Making rosemary skin oil at home is simple, and requires no more than fresh rosemary, oil and warm sunlight. The sweet, aromatic rosemary oil may benefit your skin in several ways. Although rosemary has not been extensively studied, the herb may stimulate circulation and contribute to a youthful, vibrant complexion. According to Maria Lis-Balchin, author of "Aromatherapy Science: A Guide for Healthcare Professionals," the oil is gentle enough for sensitive skin and works as a powerful, nonirritating astringent for oily skin.
Infusing Oil in Sunlight
Allow fresh rosemary to dry in a warm, dark area overnight to allow excess moisture to evaporate. The rosemary will appear slightly wilted.
Fill a glass jar about two-thirds full with rosemary, with the rosemary relatively loose and not tightly packed.
Cover the rosemary with high-quality extra virgin olive oil so the herbs are completely immersed with no part exposed to air. If you prefer, you can use apricot, sunflower, grapeseed or almond oil.
Stir the mixture gently with a wooden spoon to remove air pockets.
Cover the jar tightly and place it in a warm location where the oil is exposed to sunlight for most of the day. Leave the jar for two to three weeks. Shake the jar gently every day, but be sure the rosemary remains submerged in oil.
Strain the mixture through a piece of clean muslin to separate the herbs from the oil. Squeeze the cloth gently to remove as much oil as possible. Repeat two or three times, or until the oil is clear.
Pour the rosemary oil into a sterile glass jar. Cover the jar and place the oil in a cool, dark place. Let the oil rest for a week to allow water and impurities generated from the plant material to settle at the bottom of the bottle. The oil that rises to the top will become rancid if the dirty water isn't removed.
Carefully pour the clean oil into a sterile, amber glass bottle and discard the dirty water.
Cover the bottle securely. Store the rosemary oil in the refrigerator, or in a cool, dry location.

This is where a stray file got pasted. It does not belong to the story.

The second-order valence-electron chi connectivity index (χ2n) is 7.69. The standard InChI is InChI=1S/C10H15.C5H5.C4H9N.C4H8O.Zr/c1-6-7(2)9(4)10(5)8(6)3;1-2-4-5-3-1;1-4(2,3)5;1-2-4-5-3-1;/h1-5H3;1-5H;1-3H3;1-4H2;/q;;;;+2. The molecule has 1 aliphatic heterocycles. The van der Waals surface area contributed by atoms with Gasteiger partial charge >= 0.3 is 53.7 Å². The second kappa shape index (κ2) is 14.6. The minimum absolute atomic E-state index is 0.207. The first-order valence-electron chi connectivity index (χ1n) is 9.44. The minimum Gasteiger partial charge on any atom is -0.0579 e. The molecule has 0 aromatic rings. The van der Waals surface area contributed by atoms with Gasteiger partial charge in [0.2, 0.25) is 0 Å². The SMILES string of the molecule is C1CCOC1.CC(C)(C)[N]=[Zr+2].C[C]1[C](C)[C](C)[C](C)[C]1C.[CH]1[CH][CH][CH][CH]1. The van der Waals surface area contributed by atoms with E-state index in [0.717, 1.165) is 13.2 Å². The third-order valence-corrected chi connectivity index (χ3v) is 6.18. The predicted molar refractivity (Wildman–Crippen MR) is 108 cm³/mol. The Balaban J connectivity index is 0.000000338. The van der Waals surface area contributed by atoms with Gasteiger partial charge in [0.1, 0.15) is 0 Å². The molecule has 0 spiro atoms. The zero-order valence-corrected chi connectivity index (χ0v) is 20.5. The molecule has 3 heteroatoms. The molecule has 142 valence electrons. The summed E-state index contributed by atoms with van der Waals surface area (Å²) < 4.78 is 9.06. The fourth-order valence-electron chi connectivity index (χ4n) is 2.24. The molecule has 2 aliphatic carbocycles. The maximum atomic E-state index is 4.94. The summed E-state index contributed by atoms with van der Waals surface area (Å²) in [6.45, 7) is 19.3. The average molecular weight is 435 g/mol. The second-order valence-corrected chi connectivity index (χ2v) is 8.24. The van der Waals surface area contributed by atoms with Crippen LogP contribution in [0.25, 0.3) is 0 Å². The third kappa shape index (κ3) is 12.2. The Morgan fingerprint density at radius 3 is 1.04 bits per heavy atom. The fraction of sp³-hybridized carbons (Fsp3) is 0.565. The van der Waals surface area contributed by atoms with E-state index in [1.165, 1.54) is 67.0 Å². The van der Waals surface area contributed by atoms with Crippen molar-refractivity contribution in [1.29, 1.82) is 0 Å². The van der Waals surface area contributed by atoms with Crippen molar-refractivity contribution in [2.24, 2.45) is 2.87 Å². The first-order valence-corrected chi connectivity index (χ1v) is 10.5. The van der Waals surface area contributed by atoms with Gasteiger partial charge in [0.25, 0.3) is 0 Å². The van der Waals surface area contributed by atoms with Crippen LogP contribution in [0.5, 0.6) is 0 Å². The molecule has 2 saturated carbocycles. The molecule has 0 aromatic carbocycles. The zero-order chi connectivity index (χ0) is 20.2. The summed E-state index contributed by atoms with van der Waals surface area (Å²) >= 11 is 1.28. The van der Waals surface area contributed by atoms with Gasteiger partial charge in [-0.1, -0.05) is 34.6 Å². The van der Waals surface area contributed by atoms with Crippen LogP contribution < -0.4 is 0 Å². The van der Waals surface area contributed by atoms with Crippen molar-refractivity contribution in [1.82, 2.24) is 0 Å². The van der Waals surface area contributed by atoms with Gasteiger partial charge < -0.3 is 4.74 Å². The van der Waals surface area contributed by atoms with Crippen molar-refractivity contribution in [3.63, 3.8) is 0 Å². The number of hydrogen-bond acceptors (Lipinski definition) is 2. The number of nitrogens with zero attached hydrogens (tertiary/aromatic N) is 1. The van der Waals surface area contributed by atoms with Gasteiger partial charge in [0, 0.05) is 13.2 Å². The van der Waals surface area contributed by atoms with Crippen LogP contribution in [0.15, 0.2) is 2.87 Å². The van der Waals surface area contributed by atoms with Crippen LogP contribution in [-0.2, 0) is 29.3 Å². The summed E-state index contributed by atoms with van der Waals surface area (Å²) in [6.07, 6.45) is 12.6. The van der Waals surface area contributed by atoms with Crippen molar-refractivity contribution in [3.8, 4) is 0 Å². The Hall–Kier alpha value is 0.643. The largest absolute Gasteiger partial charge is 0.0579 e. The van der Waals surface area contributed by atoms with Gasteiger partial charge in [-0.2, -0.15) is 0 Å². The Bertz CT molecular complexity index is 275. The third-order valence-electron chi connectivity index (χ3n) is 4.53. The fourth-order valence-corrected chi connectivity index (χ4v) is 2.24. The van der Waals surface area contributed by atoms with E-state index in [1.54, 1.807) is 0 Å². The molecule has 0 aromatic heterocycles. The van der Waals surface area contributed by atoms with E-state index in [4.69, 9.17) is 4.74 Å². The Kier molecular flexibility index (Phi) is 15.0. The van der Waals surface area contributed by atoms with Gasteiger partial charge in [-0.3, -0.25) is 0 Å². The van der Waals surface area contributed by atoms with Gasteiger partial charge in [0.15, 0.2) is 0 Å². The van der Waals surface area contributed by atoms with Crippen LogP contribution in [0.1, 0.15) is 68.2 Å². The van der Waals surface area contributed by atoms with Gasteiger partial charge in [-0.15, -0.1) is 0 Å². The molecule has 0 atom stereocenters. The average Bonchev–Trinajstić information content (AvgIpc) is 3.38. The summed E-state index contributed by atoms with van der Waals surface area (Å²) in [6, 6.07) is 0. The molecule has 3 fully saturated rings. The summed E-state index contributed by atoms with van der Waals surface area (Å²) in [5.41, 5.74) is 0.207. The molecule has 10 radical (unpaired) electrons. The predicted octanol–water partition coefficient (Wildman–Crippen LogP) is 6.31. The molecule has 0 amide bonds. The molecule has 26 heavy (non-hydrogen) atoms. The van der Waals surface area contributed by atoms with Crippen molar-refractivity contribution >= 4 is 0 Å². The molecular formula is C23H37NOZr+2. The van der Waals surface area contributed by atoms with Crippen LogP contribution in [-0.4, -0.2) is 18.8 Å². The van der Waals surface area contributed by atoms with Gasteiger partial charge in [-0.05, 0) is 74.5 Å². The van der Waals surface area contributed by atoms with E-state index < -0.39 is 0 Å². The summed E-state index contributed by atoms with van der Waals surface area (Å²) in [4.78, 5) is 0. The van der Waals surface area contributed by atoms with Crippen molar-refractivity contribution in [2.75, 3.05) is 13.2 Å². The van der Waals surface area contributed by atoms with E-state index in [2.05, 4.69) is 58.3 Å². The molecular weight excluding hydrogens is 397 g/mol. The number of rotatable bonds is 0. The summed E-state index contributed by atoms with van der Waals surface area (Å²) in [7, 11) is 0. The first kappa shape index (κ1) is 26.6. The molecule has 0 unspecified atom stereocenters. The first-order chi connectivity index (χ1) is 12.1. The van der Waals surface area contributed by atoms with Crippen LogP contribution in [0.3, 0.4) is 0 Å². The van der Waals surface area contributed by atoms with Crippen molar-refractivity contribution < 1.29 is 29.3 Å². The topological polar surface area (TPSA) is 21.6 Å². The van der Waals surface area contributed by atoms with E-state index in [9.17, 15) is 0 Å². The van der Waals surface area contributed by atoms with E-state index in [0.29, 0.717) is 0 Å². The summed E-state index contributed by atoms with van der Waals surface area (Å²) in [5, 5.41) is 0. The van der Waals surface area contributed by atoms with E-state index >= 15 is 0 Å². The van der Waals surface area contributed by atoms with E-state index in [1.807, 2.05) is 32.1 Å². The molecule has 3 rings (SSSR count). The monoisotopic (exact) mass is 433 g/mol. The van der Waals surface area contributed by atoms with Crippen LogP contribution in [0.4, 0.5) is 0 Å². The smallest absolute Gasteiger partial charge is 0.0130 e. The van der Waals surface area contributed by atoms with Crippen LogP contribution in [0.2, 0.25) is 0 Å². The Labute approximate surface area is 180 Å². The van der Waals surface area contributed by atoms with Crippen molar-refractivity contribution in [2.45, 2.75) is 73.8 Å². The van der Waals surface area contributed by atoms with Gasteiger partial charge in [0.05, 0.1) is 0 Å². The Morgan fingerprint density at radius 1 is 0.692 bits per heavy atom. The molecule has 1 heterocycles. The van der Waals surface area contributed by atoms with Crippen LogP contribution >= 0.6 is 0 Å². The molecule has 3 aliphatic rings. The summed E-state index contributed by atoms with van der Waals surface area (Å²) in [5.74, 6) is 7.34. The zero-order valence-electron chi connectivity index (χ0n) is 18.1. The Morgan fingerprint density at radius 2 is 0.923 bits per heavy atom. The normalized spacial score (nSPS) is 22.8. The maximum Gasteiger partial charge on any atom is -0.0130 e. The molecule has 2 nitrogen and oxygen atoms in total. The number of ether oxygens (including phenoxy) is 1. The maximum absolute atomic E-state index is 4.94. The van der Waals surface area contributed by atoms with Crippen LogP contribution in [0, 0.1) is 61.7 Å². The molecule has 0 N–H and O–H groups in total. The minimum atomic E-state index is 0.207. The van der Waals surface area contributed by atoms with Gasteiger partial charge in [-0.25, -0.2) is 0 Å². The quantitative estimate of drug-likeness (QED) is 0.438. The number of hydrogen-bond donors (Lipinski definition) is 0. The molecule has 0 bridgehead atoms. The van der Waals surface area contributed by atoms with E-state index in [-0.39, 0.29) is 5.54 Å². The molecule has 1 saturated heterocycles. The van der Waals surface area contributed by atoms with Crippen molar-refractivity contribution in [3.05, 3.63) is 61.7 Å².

Quick Double Boiler Method
Fill the bottom of the double boiler with water. Bring the water to a boil; reduce the heat until the water simmers gently.
Place a large handful of rosemary in the top of the double boiler. Cover the herbs with extra-virgin olive oil, or use apricot, sunflower, grapeseed or almond oil. Cover the double boiler top tightly and place it over the simmering water.
Place a candy thermometer in the rosemary and oil. Adjust the heat as needed to keep the temperature at about 120 degrees Fahrenheit. The oil should be warm but not hot. If the oil begins to simmer, lower the heat.
Warm the oil for at least 30 minutes, stirring occasionally with a wooden spoon. The longer the oil warms, the purer it will be. However, be sure to watch the oil closely so it doesn't overheat.
Strain the mixture through muslin into a clean glass jar. Let the mixture stand, undisturbed, for a week to provide time for water and impurities to settle at the bottom of the jar.
Pour the oil carefully into a sterilized amber glass bottle.
Cover the bottle and store the oil in a cool, dark place, or in the refrigerator.
As with all homemade skincare products, test the oil on a small spot of your skin before using it.
- Aromatherapy Science: A Guide for Healthcare Professionals; Maria Lis-Balchin
- Doctor D. Schwab: Rosemary in Skincare
- Essential Oils Beauty Secrets Reloaded: How to Make Beauty Products at Home; Janet Evans
- Herbal Healing for Women; Rosemary Gladstar
- University of Maryland Medical Center: Rosemary
- The Herbal Medicine-Maker's Handbook; James Green
- The Northwest Herb Lover's Handbook; Mary Preus
M.H. Dyer began her writing career as a staff writer at a community newspaper and is now a full-time commercial writer. She writes about a variety of topics, with a focus on sustainable, pesticide- and herbicide-free gardening. She is an Oregon State University Master Gardener and Master Naturalist and holds a Master of Fine Arts in creative nonfiction writing.